You Are in Charge of Your Body: A video series aimed at young children to identify and understand sexual abuse and how to communicate these incidents to adults. It also teaches children to take charge of their bodies.
Sexual violence comes in many forms and it can be difficult to distinguish them. Here’s a basic guide on how to classify types of sexual violence.
Sexual Harassment: Giving someone unwanted sexual attention. This can include touching someone’s body without their explicit permission, asking for sexual acts, and catcalling, which is an unwelcome, sexually charged comment.
Rape: Forced vaginal, anal, or oral sexual intercourse. Rape lacks clear consent. Rape can occur by strangers or people you know, even a partner. Sometimes, power is used to coerce a person into sexual intercourse. In these case, usually a person declines sexual advances and is then guilted into intercourse.
Statutory Rape: Sexual intercourse with a person who is a minor or not at the age of consent (which varies by state and country). Get more information on statutory rape and the age of consent here.
Incest: Sexual acts between people who are related. This can be siblings, parent-child, uncles/aunts and nephews/nieces.
Domestic Violence: Violence between two people in an intimate partnership. This includes threats and acts of violence (i.e. battery).
Stalking: When a person repeatedly follows, watches, or harasses someone for a long period of time. This can include excessive phone calls (i.e. five phone calls in one hours) and giving gifts.
So, how can we prevent sexual violence and protect ourselves and others against it?
Understanding sexual violence: By understanding the types of sexual violence, it can be easier to identify and understand how it can affect yourself and others.
Speak out if something doesn’t feel right: If you are feeling that you have been part of a sexual act that did not make you feel good or that you did not want to do, telling someone you trust or contacting a sexual assault survivor’s line can help clarify the situation.
Teach consent as a mandatory step in all sexual situations: Consent is a fancy way of saying “yes, I would like this to happen.” By giving consent, you are allowing another person to touch your body. You can tell them what you are and are not comfortable with (i.e. “I do not want to do vaginal sex, only oral”). Understanding that consent can change at anytime during the interaction is also important and can be overlooked. It’s okay to say “stop, I don’t want to have sex anymore.”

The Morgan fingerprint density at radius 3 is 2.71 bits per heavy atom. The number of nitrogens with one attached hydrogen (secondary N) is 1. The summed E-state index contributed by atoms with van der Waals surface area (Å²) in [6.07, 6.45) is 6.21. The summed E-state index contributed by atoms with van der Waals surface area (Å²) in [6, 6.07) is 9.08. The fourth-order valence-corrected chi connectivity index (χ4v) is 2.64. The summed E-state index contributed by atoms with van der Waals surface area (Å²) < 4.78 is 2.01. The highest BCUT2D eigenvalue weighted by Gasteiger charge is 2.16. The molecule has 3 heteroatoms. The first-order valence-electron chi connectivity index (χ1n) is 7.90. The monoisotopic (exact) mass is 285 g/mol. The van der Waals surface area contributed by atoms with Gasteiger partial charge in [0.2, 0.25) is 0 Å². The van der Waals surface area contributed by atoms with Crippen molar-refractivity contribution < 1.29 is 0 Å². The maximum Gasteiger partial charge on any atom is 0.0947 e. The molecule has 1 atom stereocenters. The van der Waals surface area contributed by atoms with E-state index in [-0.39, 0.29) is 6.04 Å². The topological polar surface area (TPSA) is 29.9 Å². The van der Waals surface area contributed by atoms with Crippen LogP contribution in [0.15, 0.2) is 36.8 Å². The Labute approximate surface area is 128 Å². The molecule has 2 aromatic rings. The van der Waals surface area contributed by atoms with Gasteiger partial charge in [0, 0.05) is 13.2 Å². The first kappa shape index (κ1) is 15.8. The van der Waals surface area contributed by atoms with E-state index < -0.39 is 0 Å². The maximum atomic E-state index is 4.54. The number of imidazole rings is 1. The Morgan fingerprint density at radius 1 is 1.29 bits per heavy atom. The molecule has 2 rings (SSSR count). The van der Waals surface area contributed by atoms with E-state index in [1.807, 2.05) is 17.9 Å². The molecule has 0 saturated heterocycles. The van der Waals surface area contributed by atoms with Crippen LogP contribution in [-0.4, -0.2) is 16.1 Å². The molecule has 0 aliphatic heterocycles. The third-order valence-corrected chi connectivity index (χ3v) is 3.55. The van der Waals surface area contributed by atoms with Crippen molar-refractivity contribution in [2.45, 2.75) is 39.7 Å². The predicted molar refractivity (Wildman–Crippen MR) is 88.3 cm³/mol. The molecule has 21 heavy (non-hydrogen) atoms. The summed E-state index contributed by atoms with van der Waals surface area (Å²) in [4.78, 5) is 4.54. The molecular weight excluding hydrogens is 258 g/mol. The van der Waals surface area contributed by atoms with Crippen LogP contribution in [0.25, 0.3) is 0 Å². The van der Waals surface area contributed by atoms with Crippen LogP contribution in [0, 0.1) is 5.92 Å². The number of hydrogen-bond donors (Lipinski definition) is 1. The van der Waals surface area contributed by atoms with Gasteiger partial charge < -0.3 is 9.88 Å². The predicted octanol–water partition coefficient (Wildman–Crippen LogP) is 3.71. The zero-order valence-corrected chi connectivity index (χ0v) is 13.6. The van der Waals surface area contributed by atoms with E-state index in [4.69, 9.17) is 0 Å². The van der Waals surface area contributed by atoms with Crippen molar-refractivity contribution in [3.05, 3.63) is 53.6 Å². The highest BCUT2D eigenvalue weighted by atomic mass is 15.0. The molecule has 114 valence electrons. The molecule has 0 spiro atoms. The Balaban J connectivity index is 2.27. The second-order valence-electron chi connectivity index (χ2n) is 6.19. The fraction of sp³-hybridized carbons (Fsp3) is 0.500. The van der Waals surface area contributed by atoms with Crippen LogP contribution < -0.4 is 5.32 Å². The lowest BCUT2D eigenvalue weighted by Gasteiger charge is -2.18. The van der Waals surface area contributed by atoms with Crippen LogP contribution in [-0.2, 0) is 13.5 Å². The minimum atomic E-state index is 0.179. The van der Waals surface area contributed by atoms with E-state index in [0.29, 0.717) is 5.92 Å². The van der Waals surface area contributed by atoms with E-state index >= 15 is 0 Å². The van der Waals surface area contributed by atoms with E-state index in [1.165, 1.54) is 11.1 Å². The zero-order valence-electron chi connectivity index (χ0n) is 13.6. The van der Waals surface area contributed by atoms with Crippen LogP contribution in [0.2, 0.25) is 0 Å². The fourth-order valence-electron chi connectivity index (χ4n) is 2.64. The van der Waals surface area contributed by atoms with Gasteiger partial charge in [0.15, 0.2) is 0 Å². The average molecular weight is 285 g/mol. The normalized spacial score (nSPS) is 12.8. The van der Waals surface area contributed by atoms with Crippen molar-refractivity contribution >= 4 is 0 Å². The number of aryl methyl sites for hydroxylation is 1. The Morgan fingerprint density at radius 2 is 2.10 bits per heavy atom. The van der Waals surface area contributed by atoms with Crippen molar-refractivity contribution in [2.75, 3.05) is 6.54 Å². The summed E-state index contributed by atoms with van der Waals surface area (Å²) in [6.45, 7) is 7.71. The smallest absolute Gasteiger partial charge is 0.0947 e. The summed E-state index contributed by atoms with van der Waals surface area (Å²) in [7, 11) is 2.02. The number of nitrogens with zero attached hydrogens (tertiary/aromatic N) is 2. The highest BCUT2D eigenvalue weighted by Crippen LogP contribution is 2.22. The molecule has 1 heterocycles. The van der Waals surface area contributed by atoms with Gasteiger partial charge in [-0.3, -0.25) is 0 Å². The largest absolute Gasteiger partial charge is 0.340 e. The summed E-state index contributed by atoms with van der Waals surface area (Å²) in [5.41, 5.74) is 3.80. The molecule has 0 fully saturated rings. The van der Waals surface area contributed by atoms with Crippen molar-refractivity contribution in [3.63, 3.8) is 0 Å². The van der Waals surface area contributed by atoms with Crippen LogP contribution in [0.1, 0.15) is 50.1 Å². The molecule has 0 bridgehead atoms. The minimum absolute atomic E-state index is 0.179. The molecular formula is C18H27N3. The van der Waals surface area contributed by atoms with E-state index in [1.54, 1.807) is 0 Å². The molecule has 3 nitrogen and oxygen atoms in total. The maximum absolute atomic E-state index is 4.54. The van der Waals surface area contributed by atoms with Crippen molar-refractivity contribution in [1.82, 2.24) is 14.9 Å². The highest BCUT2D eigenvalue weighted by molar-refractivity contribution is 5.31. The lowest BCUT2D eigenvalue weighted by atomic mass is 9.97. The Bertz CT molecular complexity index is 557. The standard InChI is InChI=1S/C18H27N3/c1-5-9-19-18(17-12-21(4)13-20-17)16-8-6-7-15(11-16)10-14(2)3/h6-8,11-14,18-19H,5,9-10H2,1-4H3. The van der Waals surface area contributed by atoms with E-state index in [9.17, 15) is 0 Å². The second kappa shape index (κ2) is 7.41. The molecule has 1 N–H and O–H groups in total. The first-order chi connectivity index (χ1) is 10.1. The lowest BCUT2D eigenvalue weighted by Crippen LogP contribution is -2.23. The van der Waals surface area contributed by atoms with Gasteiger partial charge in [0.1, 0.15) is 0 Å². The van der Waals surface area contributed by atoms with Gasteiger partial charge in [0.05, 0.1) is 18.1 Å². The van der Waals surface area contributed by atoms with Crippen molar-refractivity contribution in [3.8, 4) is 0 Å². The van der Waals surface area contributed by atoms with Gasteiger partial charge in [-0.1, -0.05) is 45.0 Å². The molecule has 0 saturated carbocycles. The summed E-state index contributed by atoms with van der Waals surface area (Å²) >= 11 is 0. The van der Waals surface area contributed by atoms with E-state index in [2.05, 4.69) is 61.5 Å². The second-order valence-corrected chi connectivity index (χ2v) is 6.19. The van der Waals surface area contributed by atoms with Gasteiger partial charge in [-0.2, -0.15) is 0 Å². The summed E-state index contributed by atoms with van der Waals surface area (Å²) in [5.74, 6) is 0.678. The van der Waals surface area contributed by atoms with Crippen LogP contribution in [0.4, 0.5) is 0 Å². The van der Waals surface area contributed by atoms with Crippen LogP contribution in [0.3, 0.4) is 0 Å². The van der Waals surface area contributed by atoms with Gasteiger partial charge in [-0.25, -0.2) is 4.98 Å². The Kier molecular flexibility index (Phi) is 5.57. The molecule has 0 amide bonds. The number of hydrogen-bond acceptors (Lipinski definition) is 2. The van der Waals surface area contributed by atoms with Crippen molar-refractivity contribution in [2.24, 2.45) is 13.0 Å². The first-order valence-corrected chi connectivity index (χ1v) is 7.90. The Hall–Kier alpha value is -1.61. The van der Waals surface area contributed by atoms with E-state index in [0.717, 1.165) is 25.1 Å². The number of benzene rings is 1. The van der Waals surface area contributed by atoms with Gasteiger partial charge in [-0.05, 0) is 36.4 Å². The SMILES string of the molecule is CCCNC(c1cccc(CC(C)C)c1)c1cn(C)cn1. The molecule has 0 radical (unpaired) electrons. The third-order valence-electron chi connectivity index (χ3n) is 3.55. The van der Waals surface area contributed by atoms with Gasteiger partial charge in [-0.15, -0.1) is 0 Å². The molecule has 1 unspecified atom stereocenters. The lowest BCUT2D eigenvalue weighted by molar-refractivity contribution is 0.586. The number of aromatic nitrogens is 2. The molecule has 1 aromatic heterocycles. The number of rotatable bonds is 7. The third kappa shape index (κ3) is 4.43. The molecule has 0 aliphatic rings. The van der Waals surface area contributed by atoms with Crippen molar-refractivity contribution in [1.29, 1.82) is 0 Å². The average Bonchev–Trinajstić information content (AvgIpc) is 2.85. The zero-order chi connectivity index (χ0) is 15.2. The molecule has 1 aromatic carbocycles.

Here’s a quick video about consent, including examples of what consent looks like.
The focus of week 6 was to better understand power relationships. During this week, the participants worked together on a activity that helped them to learn about power and control in relationships and specifically the benefits of having more power, benefits of having less power, drawbacks to having more power, and the drawbacks to having less power. The main concept that we were teaching with this activity is that there should be a balance when it comes to power. We first brainstormed ideas on what it meant to have power in a relationship. After that, the participants discussed how different situations could be red flags that a relationship is not safe and we had them place those on the outside of the circle. We superimposed a circle onto our original brainstorming to reinforce this concept (using the powerpoint project and a dry erase board).
At the end of group we played a “Would you Rather” game to help them tune into how much power and control they prefer to have in relationships. Students are asked about different relationships where there is a power difference (eg. parent-child). If they would prefer the more powerful option they take a step forward, the less and they stand still. In my experience, individuals with disabilities are much more likely to choose a majority of less powerful positions in relationships. Food for thought.
For more information and activities on this topic see Adult Human Sexuality Week 5- Power Relationships
This Week’s Materials
Teaching and learning about privacy can be difficult and confusing. This activity uses a continuum of privacy (using private, semi-private, and public) to help differentiate privacy levels. There are two topics: body parts and places. You can use this activity to explain different privacy levels and explain contextual differences (i.e. a stomach can be a public body part at the beach, but a private body part at school) . Download the privacy activity places and body parts here!